OOC – Why I don’t write Indian raceplay erotica

Do you also write about [insert race] transformation?

This is a question that’s come up a couple of times over the years. I get variations on it, but Indian is by far the most common one.

While I gotten some really solid, hot prompts before – in my head I’m immediately hitting blind spots. Big fuzzy areas on cultural views on sex, social hierarchy, gender roles, family, etc.

Most of my writing on East Asian Americans girls comes from a place of knowing (second hand) what it actually can be like as 1st or 2nd gen immigrant –  and then twisting is against stereotypes and racist shit they deal with IRL.

On the other end, of transformation – if it’s something I can go totally fictional? Give me.. idk, maybe ‘Dark Elves’? I can work with that.

But as a teen, I actually was close friends with a second-gen Indian-American girl. 

I know she dated a couple white boys and it was an issue.

I know she had never set foot in India, but had to participate in traditions that felt foreign and awkward.

I know all this – her family dynamic, her feelings, the names and general concepts in very, very broad strokes… 

And that oddly puts the Indian-American experience in an uncanny valley for me.

I know just enough to have a sense of where it should go, but I’m missing the nuance to fill in the blanks. There are these juicy twists and internal conflicts I can see outlines of – and they’re just clear enough that I don’t feel right coloring them in half-blind.

I don’t write about Japanese, Korean, Chinese, Vietnamese and Filipina race change because I know how to make it accurate. It’s the opposite – I know just enough to warp it and twist it. I know how to make it wrong and pervert it for selfish enjoyment.

So, I don’t write Indian race/cultural change for any moral reason. If anything, it’s because I can’t subvert the culture properly

Essential Short Story Reading

Fuck it. 

I feel like sharing some non-sexy recommendations today.

Great inspiration for anyone writing nuanced erotica, mind control fiction or just fucked up short stories. Each taps into some underlying discomfort, be it disturbingly mundane horror or fantastical warping of the familiar. 

These are all short stories that have shaped me and I aspire to someday evoke. Links to the full text when available; otherwise links to Kindle editions.

The Screwfly Solution by Alice Sheldon

The title refers to the sterile insect technique, a technique of eradicating the population of screwflies by the release of large amounts of sterilized males that would compete with fertile males, thus reducing the native population more with each generation this is done. This story concerns a similar distortion of human sexuality with disastrous results.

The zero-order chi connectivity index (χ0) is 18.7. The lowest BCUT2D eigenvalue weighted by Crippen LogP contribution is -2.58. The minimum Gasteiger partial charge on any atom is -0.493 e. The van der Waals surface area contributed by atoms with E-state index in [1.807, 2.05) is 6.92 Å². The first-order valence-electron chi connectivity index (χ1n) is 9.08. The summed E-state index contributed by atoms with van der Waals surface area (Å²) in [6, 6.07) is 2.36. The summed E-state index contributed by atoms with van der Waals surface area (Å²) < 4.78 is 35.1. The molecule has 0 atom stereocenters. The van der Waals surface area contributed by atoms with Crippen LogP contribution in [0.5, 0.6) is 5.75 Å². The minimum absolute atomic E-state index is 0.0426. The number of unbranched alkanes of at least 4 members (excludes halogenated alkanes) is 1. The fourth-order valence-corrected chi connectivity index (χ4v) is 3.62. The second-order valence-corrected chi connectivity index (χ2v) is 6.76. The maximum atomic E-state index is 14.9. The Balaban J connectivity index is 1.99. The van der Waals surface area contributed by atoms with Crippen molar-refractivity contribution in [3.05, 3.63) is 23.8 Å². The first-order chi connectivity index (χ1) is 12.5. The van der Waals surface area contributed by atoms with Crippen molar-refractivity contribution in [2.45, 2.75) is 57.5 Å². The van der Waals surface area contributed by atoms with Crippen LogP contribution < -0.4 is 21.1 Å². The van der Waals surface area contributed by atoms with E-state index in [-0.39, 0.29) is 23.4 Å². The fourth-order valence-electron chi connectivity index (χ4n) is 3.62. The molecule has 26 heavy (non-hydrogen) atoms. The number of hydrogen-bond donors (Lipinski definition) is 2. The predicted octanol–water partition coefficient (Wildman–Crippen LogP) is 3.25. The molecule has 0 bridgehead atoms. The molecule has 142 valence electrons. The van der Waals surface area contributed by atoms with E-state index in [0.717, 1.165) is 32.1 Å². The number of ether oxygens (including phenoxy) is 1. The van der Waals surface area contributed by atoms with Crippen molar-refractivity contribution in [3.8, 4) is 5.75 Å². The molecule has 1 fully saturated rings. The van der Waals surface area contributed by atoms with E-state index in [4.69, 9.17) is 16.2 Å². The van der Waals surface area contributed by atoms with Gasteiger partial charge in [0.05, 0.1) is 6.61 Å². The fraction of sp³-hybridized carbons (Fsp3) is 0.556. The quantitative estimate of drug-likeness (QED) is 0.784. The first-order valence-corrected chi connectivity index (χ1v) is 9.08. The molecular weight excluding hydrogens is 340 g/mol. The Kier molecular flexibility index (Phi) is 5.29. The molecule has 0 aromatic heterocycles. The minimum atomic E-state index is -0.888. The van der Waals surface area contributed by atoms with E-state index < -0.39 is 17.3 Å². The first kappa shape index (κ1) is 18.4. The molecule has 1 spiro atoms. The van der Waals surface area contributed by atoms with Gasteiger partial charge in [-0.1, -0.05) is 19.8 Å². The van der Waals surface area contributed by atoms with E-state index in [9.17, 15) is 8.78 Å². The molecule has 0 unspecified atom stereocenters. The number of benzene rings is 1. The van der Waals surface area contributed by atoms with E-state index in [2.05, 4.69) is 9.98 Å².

The Lottery by Shirley Jackson

The book does not contain any hints on how to win the lottery. It is, rather, a chilling tale of conformity gone mad.

The Life You Save May Be Your Own by Flannery O’Connor

An elderly woman and her daughter take in a traveler who brings hope back into their lives.

Araby by James Joyce

A boy falls in love with the sister of his friend, but fails in his quest to buy her a worthy gift from the Araby bazaar.

The Shadow at the Bottom of the World by Thomas Ligotti

Inhabitants of a small village who encounter a mysterious black mass which appears to emanate from the bowels of the Earth.

Barn Burning by William Faulkner

Tenant farmers try to find work.

Suffer the Little Children by Stephen King

A ghastly sick-joke with no redeeming social merit whatever.

Tlön, Uqbar, Orbis Tertius by Jorge Luis Borges

Detailing the discovery of the mysterious and apparently fictional world of Tlön, whose inhabitants believe a form of subjective idealism, denying the reality of the world.

In the Hills, the Cities by Clive Barker

A vacationing couple disturbs a sacred local tradition.

The Inexplicable Sexiness Of Ivy Valentine by Maddy Myers

The Inexplicable Sexiness Of Ivy Valentine

This is probably my first post both in and out of character on this Tumblr.

I’ll need to add this to the footnotes on my manifesto on Unified Progessive Kink Theory.

“I like seeing my female peers reclaim Soulcalibur’s characters without shame—characters who weren’t created “for” them but who became weapons in their hands. The most recent time I played Soulcalibur VI at a party, the room was full of my queer friends, all of us hooting and hollering at Ivy’s slow-motion breast jiggling. “My girlfriend! My queen!” we screamed in delight every time she stomped. She was part of us, one of us.”